Zeiger and Andrew Anglin
September 25, 2016
Triumph is a dish best served cold. With a cherry on top.
After a long campaign against our Trumpenfuhrer, it seems the skypes at the Washington Post have finally laid down the hatchet.
This week, they published an article by Peter Navarro and Wilbur Ross entitled “How Trump would stimulate the U.S. economy,” the message of which can be summarized as “but actually Trump is good though.”
Their credibility has collapsed, and now that they see a Trump victory looming, they want to be able to say “oh yeah, but we were objective though, look at this one article we published.”
Hillary Clinton’s economic plan would not improve this anemic growth or heal other economic ills. It would raise taxes, increase regulation, and impose further restrictions on fossil fuels that would significantly raise energy and electricity costs. Clinton would also perpetuate trade policies she helped craft that have led to chronic and debilitating trade deficits. All this points in the wrong direction.
Even Clinton’s centerpiece stimulus plan is growth-inhibiting. It would tax businesses to fund a highly leveraged national infrastructure bank. This approach would shift funds from the more efficient private sector to a less efficient government bureaucracy and introduce high-risk, subprime lending to the government.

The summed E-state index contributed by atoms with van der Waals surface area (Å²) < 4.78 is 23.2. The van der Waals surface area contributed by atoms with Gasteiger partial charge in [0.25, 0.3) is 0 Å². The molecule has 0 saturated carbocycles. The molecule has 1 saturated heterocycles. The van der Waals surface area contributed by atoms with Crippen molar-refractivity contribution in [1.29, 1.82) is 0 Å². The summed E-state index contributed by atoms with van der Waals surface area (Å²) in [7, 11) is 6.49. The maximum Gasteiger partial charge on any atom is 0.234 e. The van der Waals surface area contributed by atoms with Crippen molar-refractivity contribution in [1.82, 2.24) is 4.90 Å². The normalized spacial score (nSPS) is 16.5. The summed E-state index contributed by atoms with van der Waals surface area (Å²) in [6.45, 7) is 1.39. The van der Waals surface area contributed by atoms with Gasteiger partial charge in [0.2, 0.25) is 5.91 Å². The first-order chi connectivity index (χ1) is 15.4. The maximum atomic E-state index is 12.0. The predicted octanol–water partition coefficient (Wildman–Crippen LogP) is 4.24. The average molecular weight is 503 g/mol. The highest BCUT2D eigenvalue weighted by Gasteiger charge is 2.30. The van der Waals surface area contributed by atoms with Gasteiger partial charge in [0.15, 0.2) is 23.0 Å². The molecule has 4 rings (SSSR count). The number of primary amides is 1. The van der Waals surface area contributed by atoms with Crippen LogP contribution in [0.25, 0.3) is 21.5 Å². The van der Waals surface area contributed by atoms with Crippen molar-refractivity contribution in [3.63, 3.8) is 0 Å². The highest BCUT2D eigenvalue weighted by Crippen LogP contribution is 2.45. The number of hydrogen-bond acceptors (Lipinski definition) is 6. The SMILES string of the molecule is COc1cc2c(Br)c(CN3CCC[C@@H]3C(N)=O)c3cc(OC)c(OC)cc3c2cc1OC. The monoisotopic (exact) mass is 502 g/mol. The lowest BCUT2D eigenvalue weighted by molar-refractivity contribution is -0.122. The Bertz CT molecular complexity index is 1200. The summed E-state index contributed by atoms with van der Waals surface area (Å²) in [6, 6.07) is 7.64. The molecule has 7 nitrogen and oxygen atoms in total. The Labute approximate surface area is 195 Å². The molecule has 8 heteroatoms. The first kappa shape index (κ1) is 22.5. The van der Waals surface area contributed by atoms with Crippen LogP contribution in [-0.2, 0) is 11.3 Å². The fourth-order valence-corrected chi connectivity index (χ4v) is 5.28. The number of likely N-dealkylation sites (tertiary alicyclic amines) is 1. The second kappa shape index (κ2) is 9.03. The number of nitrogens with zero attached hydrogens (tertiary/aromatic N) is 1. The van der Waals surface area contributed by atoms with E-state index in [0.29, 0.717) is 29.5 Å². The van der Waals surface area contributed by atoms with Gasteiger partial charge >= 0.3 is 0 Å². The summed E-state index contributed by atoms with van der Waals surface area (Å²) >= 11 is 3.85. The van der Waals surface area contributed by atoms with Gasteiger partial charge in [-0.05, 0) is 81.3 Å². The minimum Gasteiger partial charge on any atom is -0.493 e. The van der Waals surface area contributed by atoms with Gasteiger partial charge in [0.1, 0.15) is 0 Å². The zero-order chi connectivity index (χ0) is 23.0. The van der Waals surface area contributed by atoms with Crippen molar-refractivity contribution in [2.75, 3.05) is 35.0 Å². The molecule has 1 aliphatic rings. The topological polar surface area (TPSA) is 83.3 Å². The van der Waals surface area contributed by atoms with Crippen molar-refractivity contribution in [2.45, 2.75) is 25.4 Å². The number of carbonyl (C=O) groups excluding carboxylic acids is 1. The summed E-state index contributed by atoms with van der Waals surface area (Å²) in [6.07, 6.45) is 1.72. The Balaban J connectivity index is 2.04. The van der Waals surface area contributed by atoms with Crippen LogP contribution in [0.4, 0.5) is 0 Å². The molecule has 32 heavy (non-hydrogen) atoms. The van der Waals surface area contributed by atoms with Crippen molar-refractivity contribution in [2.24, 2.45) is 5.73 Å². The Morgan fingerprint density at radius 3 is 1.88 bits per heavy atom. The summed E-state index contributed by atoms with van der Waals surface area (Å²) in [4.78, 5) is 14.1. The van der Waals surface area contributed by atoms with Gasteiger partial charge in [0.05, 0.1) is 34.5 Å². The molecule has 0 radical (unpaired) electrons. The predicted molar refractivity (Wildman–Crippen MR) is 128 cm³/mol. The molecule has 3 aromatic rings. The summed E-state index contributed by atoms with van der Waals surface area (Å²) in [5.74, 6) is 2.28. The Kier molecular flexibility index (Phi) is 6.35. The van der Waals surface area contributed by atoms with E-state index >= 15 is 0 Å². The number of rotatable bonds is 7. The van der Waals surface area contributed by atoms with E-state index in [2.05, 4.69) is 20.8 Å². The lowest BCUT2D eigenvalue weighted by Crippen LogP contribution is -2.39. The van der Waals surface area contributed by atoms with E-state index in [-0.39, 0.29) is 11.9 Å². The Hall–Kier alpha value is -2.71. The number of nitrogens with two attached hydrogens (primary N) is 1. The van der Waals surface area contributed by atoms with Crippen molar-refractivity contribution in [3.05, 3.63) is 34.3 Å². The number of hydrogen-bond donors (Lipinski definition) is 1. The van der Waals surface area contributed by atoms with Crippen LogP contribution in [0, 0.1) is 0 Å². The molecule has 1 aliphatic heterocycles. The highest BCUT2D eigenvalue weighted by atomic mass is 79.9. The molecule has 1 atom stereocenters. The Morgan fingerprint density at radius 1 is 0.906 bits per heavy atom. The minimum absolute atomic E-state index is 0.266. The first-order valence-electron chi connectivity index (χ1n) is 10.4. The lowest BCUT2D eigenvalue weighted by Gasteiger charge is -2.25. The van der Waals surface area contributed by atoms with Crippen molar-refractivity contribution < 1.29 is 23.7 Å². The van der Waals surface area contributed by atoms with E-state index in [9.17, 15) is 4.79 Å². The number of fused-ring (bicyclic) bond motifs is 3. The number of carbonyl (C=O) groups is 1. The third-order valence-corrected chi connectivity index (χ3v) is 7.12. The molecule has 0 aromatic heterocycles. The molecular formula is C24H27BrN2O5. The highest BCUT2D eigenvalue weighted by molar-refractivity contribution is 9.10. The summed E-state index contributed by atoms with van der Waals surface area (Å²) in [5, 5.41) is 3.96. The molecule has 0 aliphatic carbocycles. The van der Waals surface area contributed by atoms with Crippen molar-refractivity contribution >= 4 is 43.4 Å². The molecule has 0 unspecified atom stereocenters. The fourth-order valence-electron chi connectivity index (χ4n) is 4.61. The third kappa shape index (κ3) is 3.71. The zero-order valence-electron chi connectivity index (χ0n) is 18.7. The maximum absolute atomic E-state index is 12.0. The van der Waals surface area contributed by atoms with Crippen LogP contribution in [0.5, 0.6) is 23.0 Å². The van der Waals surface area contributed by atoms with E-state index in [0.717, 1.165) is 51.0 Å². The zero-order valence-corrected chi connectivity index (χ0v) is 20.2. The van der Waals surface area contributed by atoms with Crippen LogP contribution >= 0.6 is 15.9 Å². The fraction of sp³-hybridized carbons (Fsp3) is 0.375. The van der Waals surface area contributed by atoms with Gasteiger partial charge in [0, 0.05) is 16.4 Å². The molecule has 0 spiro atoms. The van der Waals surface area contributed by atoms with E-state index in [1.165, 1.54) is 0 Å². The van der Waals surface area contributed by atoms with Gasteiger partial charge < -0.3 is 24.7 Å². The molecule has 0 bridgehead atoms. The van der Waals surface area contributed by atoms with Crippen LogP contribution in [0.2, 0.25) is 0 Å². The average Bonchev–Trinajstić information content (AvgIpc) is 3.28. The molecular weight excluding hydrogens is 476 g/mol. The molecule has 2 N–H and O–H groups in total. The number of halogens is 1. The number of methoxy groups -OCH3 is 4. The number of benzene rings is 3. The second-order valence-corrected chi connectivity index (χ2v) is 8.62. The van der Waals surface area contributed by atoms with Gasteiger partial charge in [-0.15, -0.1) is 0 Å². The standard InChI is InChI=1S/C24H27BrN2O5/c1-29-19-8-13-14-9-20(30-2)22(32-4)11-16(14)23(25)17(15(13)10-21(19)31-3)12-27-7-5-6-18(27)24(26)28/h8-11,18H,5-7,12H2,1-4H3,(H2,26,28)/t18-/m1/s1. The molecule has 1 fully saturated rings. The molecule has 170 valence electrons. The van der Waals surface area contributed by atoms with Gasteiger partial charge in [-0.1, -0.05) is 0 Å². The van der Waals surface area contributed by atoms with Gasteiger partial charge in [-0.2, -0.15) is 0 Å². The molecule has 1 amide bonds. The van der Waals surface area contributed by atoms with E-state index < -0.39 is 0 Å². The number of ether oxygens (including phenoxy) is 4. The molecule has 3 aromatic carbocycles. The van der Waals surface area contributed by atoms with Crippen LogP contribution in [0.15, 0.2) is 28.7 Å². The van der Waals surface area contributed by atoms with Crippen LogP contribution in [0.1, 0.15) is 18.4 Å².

In sharp contrast, Donald Trump’s plan is growth-inducing. It would cut taxes, reduce regulations, remove restrictions on energy development and eliminate our debilitating trade deficit. As growth rapidly accelerated, Trumpnomics would generate millions of additional jobs and trillions of dollars in additional income and tax revenue.
When your defeated enemies prostrate themselves just right.
Every nation’s GDP is driven by four components: consumption, government spending, investment and net exports (what we sell vs. what we buy). The United States’ structural economic problems are primarily focused on the investment and net exports growth drivers and associated “offshoring drag” and “trade deficit drag.”
For example, when Ford offshores new production facilities to Mexico, that both boosts the Mexican economy and reduces investment in this country, subtracting from future economic growth. That’s offshoring drag.
They are basically reflecting Trump’s talking points here. There’s no need to get into the details of the economic analysis, because it’s irrelevant; they could have found ways to claim the opposite if they felt like it.
The significant aspect of this story is in the fact that WaPo was willing to publish the opposite of their normal nonsense.
I mean, just look at these previous articles:
Not even the most extreme propaganda outlet of them all can afford to maintain this charade any longer.
The people have won.
Of course, they are continuing to publish their usual tripe, but the fact that they published a high-profile pro-Trump piece shows that they are experiencing an existential crisis.
The winds are changing, my brothers.
Our enemies are scrambling for cover, attempting to make amends for their hubris and begging for mercy.